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How overpaying claims leads to product innovation

Most of the mainstream news media delight in telling people about when an insurer declines a claim. They love it. Insurers are just moustache-twirling financial villains in their eyes.

Tuesday, July 27th 2021, 9:21AM

by Russell Hutchinson

The truth is that most insurers pay out an awful lot of money to an awful lot of people – faithfully executing their contractual obligations over and over again.

What few know is that sometimes they pay more than they need to. Not by accident, but by choice. It can be the right thing to do.

Why do insurers pay more than their policy wordings require?

That is an especially valuable point when you consider there is an equity issue to be managed – other policy holders may not be pleased to hear that some are getting more than they ‘should’.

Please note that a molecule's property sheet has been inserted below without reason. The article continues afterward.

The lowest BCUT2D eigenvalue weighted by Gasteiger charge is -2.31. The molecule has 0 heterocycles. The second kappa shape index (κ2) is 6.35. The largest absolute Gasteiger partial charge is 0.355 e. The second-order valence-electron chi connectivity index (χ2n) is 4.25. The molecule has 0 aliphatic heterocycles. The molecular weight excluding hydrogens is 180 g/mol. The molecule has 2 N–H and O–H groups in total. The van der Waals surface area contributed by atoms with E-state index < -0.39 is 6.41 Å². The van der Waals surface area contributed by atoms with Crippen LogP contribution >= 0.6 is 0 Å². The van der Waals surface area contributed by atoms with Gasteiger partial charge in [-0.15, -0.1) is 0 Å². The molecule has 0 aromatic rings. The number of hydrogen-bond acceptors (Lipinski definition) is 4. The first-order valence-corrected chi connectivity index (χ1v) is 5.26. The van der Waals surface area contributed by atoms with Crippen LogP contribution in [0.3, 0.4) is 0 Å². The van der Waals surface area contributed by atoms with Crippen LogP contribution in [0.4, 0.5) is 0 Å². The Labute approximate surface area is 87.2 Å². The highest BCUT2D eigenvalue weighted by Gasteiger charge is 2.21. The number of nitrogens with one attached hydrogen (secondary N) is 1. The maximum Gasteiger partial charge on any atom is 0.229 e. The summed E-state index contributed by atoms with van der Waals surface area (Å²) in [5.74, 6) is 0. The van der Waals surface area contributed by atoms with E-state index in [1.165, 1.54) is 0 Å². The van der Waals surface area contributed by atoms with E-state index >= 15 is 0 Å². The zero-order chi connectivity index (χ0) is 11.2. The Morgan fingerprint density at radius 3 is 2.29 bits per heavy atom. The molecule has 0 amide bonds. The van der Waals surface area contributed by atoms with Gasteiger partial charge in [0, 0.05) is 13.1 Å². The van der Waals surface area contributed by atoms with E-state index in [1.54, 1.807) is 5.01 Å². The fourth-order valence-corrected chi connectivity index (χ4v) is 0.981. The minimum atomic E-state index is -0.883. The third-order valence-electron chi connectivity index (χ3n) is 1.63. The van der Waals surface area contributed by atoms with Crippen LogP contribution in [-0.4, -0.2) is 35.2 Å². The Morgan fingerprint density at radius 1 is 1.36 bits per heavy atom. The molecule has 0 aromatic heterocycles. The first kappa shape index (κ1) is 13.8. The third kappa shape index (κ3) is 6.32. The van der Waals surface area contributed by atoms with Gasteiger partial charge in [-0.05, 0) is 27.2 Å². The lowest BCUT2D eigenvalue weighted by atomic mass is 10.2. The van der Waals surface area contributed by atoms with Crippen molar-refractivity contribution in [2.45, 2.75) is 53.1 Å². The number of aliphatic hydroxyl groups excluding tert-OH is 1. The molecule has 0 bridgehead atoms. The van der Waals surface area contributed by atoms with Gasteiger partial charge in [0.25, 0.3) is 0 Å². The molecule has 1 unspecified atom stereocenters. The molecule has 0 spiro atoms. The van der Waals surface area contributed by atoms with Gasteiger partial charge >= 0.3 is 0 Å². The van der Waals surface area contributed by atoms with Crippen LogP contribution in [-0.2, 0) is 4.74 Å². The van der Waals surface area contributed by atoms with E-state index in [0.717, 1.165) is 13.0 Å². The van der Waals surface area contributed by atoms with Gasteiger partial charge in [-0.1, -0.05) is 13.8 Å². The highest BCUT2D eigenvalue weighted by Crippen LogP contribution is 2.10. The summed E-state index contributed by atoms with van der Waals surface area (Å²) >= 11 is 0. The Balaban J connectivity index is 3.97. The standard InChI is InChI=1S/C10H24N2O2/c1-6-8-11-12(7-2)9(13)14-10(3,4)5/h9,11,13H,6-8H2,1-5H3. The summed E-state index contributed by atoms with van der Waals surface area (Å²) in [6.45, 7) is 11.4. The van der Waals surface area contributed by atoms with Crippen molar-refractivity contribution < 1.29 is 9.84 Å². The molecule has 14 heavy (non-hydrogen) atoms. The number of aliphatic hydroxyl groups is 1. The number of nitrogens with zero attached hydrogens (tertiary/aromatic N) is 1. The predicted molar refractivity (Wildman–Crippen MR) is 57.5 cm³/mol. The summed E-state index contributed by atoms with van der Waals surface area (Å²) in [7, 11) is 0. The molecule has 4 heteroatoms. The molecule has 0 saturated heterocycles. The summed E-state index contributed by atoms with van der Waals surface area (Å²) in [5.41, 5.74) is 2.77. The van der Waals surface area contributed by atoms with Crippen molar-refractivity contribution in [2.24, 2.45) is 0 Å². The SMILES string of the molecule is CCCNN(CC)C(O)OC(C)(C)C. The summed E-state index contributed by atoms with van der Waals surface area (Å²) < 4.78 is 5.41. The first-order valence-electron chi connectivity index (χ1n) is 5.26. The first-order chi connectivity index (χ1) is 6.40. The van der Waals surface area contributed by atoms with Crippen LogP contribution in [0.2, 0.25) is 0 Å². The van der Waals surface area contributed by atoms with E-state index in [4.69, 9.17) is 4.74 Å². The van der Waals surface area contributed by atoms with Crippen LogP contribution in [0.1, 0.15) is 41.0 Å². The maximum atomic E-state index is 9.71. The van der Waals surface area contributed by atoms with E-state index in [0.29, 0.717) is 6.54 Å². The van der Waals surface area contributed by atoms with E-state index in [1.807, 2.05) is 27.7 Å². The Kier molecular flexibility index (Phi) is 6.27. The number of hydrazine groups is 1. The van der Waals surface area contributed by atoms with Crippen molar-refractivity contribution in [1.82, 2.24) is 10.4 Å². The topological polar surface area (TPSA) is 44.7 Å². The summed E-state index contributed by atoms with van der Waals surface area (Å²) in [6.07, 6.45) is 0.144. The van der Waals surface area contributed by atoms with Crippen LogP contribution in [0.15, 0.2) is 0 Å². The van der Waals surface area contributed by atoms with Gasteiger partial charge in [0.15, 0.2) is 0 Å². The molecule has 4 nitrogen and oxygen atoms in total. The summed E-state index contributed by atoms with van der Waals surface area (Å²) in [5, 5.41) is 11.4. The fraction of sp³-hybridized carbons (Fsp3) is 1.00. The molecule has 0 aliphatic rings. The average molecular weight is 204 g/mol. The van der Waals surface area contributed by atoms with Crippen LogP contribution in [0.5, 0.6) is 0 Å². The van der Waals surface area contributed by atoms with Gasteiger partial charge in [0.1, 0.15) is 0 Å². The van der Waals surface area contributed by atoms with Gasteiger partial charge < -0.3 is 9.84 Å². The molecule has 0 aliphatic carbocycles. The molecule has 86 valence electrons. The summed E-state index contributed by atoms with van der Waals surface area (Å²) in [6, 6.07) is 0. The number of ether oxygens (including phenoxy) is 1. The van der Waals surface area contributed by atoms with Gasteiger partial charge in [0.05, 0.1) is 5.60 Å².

But it can make sense. Take the specific injury innovation. This emerged from an insurer working out that costs of assessment are sometimes not worth the bother.

If you know that on average a broken arm should take 12 weeks to heal, there really is not much point in assessing the client three times in that period.

Pay them the total and do not worry about the ones who ‘won’ a little by recovering quicker – it is offset by the saving in assessments.

Another area where paying more helps is when early intervention matters.

One insurer, for example, introduced occupational retraining and support for some clients during the wait period.

It is plainly a practice common in their claims area – but it is not (yet) reflected in all of their income protection wordings. They will not be alone.

The message for advisers is that the policy document is a minimum and sometimes you will be able to construct a case where the insurer is willing to pay a bit more – and it would be worth it for everyone concerned.

But of course, the policy remains the bottom line, you cannot rely on the insurer choosing to pay more all the time. For that, you need the benefit to be committed in print.

Tags: claims innovation Opinion Russell Hutchinson

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